The strawberries are symbolic of life and health and
indicate the beginning of the harvest of fresh fruits. The community’s Annual
Strawberry Festival holds a deeper meaning and connection with the
Kanatsiohareke Mohawk culture than its separate parts. It is much more than a
public event with a strawberry pie eating contest and a strawberry flavored
This year’s Kanatsiohareke Mohawk Community
Strawberry Festival—running June 26-27 in Fonda, New York, a one-hour drive west
of Albany—will once again celebrate life and the traditions of the
a member of the Mohawk Nation and storyteller, explained that the strawberry
celebrated by the Iroquois people is not the same strawberry typically available
in the produce aisle.
“The festival takes place when the ‘wild strawberry’
ripens,” said Olan, a 2009 recipient of the
Jigonsaseh Women of Peace Award for her continued efforts to promote harmony
and understanding through education of Haudenosaunee culture, values, language
and tradition. “When we notice that the wild strawberry is ready to be
harvested, we are reassured that all of the other berries will ripen in turn,
and we know that the cycle of life will continue as it should. Longhouse
people—those who follow the traditional ways of the Haudenosaunee—have a
Strawberry Ceremony at that time to express gratitude and love to the
strawberries and also to every part of the natural world.
“The strawberry is called ‘The Leader of the
Berries,’ because it is the first to ripen. The strawberry is also called ‘The
Big Medicine,’ because it is shaped like a heart, and when we eat it or drink
the juice from the berry, we are rejuvenated. The strawberry has important
medicinal powers which help to strengthen our blood,” she said.
further noted that The Strawberry Festival at Kanatsiohareke is not necessarily
a ceremony, but an open celebration during which the opportunity is taken to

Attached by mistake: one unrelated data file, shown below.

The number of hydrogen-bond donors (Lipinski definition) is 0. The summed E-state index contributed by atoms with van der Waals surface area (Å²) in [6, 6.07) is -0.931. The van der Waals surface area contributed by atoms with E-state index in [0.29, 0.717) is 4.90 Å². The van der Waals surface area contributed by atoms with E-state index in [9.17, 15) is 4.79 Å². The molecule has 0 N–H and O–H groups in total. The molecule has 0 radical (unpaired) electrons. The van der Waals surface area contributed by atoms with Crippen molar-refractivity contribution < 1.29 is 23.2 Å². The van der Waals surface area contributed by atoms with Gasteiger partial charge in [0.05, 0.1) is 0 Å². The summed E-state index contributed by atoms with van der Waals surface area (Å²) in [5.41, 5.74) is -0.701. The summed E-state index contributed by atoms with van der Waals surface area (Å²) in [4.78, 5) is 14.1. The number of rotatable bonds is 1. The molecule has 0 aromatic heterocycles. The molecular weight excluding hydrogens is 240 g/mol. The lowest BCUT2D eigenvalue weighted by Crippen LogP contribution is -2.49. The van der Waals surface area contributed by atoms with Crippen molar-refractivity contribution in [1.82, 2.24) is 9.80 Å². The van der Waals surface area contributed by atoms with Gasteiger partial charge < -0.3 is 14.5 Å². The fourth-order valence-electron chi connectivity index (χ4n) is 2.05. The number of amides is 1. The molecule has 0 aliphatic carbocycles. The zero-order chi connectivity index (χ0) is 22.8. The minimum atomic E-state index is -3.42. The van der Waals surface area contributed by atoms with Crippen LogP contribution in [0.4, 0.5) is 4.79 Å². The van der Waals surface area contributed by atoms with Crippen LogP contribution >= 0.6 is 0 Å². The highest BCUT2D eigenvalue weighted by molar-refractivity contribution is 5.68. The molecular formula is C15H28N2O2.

express gratitude to all of the people who have helped support the endeavors of
Olan said that attendees, both native and non-native,
come from all over the country as far away as Akwesasne, Kahnawake, Tyendinaga,
Oneida, Onondaga, Seattle, Florida, Canada, Illinois, North Carolina, New York
City, Wisconsin, Connecticut and California.
“It is a time when old friendships are renewed and
new friendships are made,” she said.
At the festival, there will be native art and craft
booths, traditional games, storytelling, cultural talks, a silent auction, wagon
rides, contemporary and traditional music and dance and opportunities to learn
more about the Haudenosaunee.
This festival is a fundraiser for Kanatsiohareke in
order to raise money each year to maintain the facilities and run the programs.
Kanatsiohareke is located about one hour west of
Albany, NY between exit 28 (and then drive7 miles west of
Fonda) and exit 29 (cross the bridge from Canajoharie
and drive 4 miles east of Palatine Bridge) of I-90 (the NYS Thruway). It is on
the north shore of the Mohawk River. The address is 4934 State Highway 5, Fonda,
About the Kanatsiohareke Mohawk Community
pronounced ‘Gah nah joe hah lay geh’ translates to “The Place of the Clean Pot,”
referring to a naturally formed ten-foot-wide and ten-foot-deep pothole carved
by water and rock scouring a hole into a creek bed. This not-for-profit
community is led by Mohawk elder and spiritual leader
Tom Sakokwenionkwas Porter.
According to Olan, “Kanatsiohareke is the site of,
layer upon layer archaeologically speaking, old Mohawk bear clan villages. After
the Revolutionary War, most Mohawks were forced to leave the Mohawk Valley in
order to find refuge in other places. A few of them carried with them a prophecy
that told of someday returning to their traditional homeland.
That prophecy was passed down through the oral
tradition from generation to generation until 1993 when a group of Mohawks, led
by Porter, left Akwesasne and returned to their ancestral home in the Mohawk
They purchased a farm at auction and began the work
of renovating buildings, planting gardens, introducing a herd of cattle, opening
a native craft store, fixing up a bed and breakfast and offering workshops,
conferences and cultural exchange programs with various colleges and community
The community of Kanatsiohareke is working to
revitalize the language, culture and spirituality of the Kanienkehaka by
offering language classes, cultural exchange programs with various colleges and
community groups, workshops, conferences and diabetes and holistic health